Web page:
"The penalty good men pay for indifference to public affairs is to be ruled by evil men." attributed to Plato

"Bad men need nothing more to compass their ends, than that good men should look on and do nothing." attributed to Edmund Burke

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Friday, 18 February 2011

How to build a culture of empathy with nature

Connection with nature is one of our most effective healing activities. And if we heal ourselves, we start to heal the world.
So how to build a culture of empathy with nature?

Here is a lovely extract from Aldous Huxley's Island:

‘For example, how early do you start your science teaching?’
‘We start it at the same time we start multiplication and division. First lessons in ecology.’
‘Ecology? Isn't that a bit complicated?’

‘That's precisely the reason why we begin with it. Never give children a chance of imagining that anything exists in isolation. Make it plain from the very first that all living is relationship. Show them relationships in the woods, in the fields, in the ponds and streams, in the village and the country around it. Rub it in.’
‘And let me add,’ said the Principal, ‘that we always teach the science of relationship in conjunction with the ethics of relationship. Balance, give and take, no excesses - it's the rule of nature and, translated out of fact into morality, it ought to be the rule among people.’

And as James Lovelock reminds us, we need ‘to renew that love and empathy for nature that we lost when we began our love affair with city life.’

Here are some ideas to build on. Comments welcomed.

The Big Picture

1. Build a truly holistic education – one that helps us understand that we are a part of something much bigger than ourselves – the whole universe. Teach basic ecology from a very early age – to learn to value biodiversity in all species. Don’t teach our different subjects in isolation – The Hindus draw no clear division between the economic or political and the religious or cultural facets of life. The body and mind are in the service of the heart. In the same way Hinduism teaches that politics and economics are rooted in and guided by religion and culture, and ultimately by spiritual experience.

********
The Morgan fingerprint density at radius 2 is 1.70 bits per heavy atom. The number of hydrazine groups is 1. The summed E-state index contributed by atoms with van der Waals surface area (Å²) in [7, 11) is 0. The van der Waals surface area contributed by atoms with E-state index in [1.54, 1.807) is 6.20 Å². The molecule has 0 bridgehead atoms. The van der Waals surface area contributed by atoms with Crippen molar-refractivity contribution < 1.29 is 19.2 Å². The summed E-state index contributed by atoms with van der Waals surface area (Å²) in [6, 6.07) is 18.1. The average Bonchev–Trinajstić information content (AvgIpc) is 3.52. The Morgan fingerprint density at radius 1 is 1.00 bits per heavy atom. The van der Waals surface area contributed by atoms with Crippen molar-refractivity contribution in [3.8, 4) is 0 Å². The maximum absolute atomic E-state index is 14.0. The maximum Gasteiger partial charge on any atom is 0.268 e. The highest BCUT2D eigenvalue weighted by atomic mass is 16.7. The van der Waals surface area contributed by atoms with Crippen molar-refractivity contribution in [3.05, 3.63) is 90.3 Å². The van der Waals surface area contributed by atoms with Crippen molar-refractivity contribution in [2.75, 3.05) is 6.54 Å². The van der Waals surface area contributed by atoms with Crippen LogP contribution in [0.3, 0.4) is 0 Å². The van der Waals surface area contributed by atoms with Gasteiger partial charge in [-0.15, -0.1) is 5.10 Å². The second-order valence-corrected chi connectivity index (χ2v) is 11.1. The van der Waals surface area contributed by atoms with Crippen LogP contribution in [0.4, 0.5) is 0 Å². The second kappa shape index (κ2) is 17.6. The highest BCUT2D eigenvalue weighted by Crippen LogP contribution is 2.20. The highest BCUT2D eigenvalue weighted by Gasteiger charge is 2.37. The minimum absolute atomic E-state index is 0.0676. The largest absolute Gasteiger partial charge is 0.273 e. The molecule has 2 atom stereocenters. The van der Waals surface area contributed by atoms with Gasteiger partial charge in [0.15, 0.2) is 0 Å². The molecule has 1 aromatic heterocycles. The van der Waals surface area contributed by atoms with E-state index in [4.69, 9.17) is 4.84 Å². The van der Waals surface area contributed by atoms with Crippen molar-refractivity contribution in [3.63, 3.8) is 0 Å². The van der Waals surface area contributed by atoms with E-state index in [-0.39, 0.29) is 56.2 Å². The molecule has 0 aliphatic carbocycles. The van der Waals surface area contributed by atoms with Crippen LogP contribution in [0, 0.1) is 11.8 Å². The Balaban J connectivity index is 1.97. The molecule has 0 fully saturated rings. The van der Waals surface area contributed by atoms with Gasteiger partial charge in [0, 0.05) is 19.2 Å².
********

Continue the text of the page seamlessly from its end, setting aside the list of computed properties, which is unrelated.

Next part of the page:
2. Alastair McIntosh holds a vision for a spiritually rich and holistic education. In his book Soil and Soul he imagines a life-long curriculum of organic food and biodiversity, energy alternatives and respect for all, healing skills incorporating not only the most advanced scientific advances but also the spiritual healing principles, of poetry and story. There would be the study of conflict resolution and how to eliminate the causes of war. And the kids would have fun and play in tree houses. McIntosh’s wish list is long but the spiritual message is clear. Such an education is about ‘building of community as right relationship between soil, soul and society, powered by the passion of the heart, steered by the reason of the head, and then applied by the skilled technique of the hand.’ (Soil and Soul)

3. Promote and support Green political parties and encourage a more holistic political agenda – our politics needs to build a wider vision, where humanity is seen not as simply inhabiting an environment there for our own use, but as being interconnected with the rest of the natural world, and in a spiritual as well as material sense. (see Jean Hardy: A Wiser Politics)

4. Question modern farming practices – and encourage minimum eating of fish and meat – promote vegetarianism.

5. Promote films that inspire us with the wonders of nature.

6. Support organisations working for the protection of nature – Friends of the Earth, Woodland Trust, etc.

The Small Picture

1. Feed the birds – learn all their names, listen to their songs. Join bird organisations (in UK The Royal Society for the Protection of Birds)

2. Grow plants – anything - however small the patio or yard or garden. Make this a family activity - take on an allotment or join a community garden. Grow vegetables for the dinner plate – they taste so much better, and are healthier. Always buy organic.

3. Be outside in the open whenever possible – encourage outdoor play and recreation in safe spaces.

4. Walk in the countryside – in all its forms – woodland and forest, mountain and river, allow plenty of time to be still, to look and to listen and to just “be” a part of the wonderful natural world around us. Feel the sacred and the spirit in all living creatures. Hold or watch and contemplate the “life” in inanimate objects such as stones, water.

5. For those many of us in towns, take a daytrip by train or bus to the countryside beyond, and use the local parks.

6. Visit the seashore and cliff tops, – rock pools and sand dunes – watch birds at the edge of the shore – walk barefoot in the sand.

7. In fact walk barefoot wherever possible – because as Alastair McIntosh has said, we ‘tread on the earth so much more gently barefoot.’

8. Read and study the English Romantic poets, who understand their own place within nature.

1 comment:

edwin rutsch said...

Empathy with Nature! Help Stop Global Warming, Erosion, Deforestation, Pollution & Overpopulation!http://Causes.com/EmpathyWithNature

The Culture of Empathy website is a growing portal for resources and information about the values of empathy and compassion.

Let's Find 1 Million People Who Want to Build a Culture of Empathy and Compassion

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